We can also easily extend this model to a sequential hierarchy of objects, with level one objects made out of simple objects, level 2 objects made out of level 1 objects, and so on. One fairly obvious problem, though, is the fact that we are rarely presented with the direct poses of objects as input - instead, we see a scene represented as an array of pixels. So our model needs to be somehow connected to the pixel space in order for us to do anything with it.

Here, the picture becomes slightly ugly. We run a few issues here - first, we want to force the model to separate pose and other aspects of appearance, but at least for standard network architectures, it is difficult to correctly infer the pose 6. Secondly, if our model is flexible, then we introduce identifiability issues between explaining variations using pose and using the rest of the models latent space. For instance, if we give the lowest level objects a VAE style setup, so that they have both a pose variable and a latent code for appearance, then the model may learn to always set the pose to an arbitrary value and explain all visual variation with the latent code. It may be possible to get around this problem with careful enough design, but when exploring this kind of model, a simple fix is to simply make the template model very simple. The simplest possible thing to do is to associate every lowest level ‘part’ with a small, fixed image template. In this case the model is forced to use the pose variable in order to modify the appearance of parts. To draw an image, we transform every patch by the pose variable of that capsule and composite them into the final image (if the patch’s presence variable is on) using alpha compositing.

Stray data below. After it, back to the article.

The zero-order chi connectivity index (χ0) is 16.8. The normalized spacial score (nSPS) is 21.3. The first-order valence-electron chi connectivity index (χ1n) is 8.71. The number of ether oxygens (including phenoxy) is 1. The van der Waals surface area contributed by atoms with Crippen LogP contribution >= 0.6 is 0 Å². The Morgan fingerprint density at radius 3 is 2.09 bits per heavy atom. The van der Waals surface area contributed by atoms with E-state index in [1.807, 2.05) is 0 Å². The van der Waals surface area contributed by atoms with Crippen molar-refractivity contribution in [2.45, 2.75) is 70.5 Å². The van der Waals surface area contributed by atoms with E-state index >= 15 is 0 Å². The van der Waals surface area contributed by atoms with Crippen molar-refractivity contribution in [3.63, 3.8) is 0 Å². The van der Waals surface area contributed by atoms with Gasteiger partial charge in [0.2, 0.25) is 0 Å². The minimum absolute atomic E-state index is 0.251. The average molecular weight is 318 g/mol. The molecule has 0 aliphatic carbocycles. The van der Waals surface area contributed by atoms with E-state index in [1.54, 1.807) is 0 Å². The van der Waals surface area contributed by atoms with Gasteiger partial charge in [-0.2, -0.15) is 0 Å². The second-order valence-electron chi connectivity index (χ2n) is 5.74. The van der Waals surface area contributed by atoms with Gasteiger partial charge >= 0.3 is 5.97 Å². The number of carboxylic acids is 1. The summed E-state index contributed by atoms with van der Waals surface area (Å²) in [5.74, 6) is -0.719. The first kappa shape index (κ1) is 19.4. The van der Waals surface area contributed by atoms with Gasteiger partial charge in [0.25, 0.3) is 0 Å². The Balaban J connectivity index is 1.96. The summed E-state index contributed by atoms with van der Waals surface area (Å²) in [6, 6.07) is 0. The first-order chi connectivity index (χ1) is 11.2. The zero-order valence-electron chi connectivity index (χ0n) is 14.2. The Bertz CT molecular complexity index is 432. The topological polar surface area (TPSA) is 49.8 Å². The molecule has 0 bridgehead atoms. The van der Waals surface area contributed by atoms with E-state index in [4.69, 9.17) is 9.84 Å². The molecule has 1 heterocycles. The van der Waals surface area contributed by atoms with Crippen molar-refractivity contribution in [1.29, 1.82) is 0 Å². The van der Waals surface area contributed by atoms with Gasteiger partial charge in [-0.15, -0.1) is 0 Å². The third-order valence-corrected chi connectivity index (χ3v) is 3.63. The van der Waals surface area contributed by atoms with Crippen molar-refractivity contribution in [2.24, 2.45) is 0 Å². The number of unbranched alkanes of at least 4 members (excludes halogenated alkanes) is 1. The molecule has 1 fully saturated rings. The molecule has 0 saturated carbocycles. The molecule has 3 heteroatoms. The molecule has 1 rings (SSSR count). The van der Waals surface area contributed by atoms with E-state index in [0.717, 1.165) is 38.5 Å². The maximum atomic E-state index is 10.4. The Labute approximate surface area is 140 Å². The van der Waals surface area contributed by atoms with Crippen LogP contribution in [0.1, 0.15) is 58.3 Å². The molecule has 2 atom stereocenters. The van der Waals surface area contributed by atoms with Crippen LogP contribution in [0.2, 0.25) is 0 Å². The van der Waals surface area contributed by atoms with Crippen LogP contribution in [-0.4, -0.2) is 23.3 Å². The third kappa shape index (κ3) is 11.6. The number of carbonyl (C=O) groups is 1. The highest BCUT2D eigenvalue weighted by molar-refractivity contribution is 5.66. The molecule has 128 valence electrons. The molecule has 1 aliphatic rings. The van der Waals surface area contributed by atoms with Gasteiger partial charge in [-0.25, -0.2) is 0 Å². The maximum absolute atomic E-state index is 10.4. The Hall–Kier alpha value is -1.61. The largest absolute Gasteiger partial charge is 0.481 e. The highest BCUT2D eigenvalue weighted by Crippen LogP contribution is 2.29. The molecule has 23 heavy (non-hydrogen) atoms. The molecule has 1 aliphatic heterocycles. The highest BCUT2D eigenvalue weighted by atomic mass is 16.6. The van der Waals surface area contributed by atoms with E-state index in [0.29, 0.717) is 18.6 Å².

Top - two images of a three reconstructed by our capsule model, with the different parts patches coloured in differently (the actual images are grey) for visualisation. We can see that the model uses the same patches to draw corresponding parts of the digits, at least in this example. Below, all the templates learned by the model.

Again, this model is extremely restrictive, and unlikely to really scale to realistic data. However, even with this, we find some flaws with the way this kind of model operates.

But in any case, this gives us at least a model with which to work. With a template model for the lowest level objects, we can proceed to write down a joint probability for the entire model. Once we have a joint probability, we can derive a variational lower bound, and proceed to use that as an objective for training an amortised inference network which will give us our posterior over the latent variables conditioned on an image, similar to a VAE encoder. In practice, we implement our model with the probabilistic programming language pyro. There are a few important implementation details that I’m skipping over here, especially how we deal with the discrete variables in the model and the architecture in the encoder, but I don’t want to get any more bogged down in the details than I already have done - you can consult the paper for more details if you are interested.

There are a few ways to train this kind of model. In our paper, we explore unsupervised training, although in principle we could look into other paradigms; if you were willing to enforce an explicit association between top level objects and labels, for example, you could get this kind of thing to do semi supervised learning or similar.

Do capsule networks deliver?